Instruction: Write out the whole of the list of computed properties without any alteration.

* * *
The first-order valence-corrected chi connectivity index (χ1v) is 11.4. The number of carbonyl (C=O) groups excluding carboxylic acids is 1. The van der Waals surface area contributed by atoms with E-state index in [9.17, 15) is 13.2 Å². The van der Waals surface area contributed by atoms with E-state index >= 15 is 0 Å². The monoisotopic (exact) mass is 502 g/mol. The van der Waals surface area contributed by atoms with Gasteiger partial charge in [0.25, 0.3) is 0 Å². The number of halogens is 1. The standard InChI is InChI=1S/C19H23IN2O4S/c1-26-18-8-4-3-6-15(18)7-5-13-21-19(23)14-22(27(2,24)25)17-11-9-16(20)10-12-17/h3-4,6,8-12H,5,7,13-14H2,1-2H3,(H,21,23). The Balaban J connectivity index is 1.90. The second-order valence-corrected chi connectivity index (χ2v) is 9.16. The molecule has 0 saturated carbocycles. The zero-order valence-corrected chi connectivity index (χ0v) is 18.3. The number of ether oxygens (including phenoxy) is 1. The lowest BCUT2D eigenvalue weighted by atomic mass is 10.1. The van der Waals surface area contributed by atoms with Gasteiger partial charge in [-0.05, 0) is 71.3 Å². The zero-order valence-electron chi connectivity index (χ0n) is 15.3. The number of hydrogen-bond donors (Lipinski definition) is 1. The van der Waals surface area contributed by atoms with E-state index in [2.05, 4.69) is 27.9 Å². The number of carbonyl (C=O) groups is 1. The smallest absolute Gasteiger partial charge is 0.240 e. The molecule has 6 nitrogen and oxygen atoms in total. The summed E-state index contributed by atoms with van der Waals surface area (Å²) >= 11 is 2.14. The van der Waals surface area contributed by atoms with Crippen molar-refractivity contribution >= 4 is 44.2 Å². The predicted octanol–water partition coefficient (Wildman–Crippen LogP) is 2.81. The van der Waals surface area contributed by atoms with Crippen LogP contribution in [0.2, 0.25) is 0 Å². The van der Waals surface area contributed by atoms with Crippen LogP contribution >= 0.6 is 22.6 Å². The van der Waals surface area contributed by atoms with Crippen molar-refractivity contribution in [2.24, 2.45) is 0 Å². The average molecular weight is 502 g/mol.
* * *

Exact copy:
The first-order valence-corrected chi connectivity index (χ1v) is 11.4. The number of carbonyl (C=O) groups excluding carboxylic acids is 1. The van der Waals surface area contributed by atoms with E-state index in [9.17, 15) is 13.2 Å². The van der Waals surface area contributed by atoms with E-state index >= 15 is 0 Å². The monoisotopic (exact) mass is 502 g/mol. The van der Waals surface area contributed by atoms with Gasteiger partial charge in [0.25, 0.3) is 0 Å². The number of halogens is 1. The standard InChI is InChI=1S/C19H23IN2O4S/c1-26-18-8-4-3-6-15(18)7-5-13-21-19(23)14-22(27(2,24)25)17-11-9-16(20)10-12-17/h3-4,6,8-12H,5,7,13-14H2,1-2H3,(H,21,23). The Balaban J connectivity index is 1.90. The second-order valence-corrected chi connectivity index (χ2v) is 9.16. The molecule has 0 saturated carbocycles. The zero-order valence-corrected chi connectivity index (χ0v) is 18.3. The number of ether oxygens (including phenoxy) is 1. The lowest BCUT2D eigenvalue weighted by atomic mass is 10.1. The van der Waals surface area contributed by atoms with Gasteiger partial charge in [-0.05, 0) is 71.3 Å². The zero-order valence-electron chi connectivity index (χ0n) is 15.3. The number of hydrogen-bond donors (Lipinski definition) is 1. The van der Waals surface area contributed by atoms with E-state index in [2.05, 4.69) is 27.9 Å². The number of carbonyl (C=O) groups is 1. The smallest absolute Gasteiger partial charge is 0.240 e. The molecule has 6 nitrogen and oxygen atoms in total. The summed E-state index contributed by atoms with van der Waals surface area (Å²) >= 11 is 2.14. The van der Waals surface area contributed by atoms with Crippen molar-refractivity contribution >= 4 is 44.2 Å². The predicted octanol–water partition coefficient (Wildman–Crippen LogP) is 2.81. The van der Waals surface area contributed by atoms with Crippen LogP contribution in [0.2, 0.25) is 0 Å². The van der Waals surface area contributed by atoms with Crippen LogP contribution >= 0.6 is 22.6 Å². The van der Waals surface area contributed by atoms with Crippen molar-refractivity contribution in [2.24, 2.45) is 0 Å². The average molecular weight is 502 g/mol.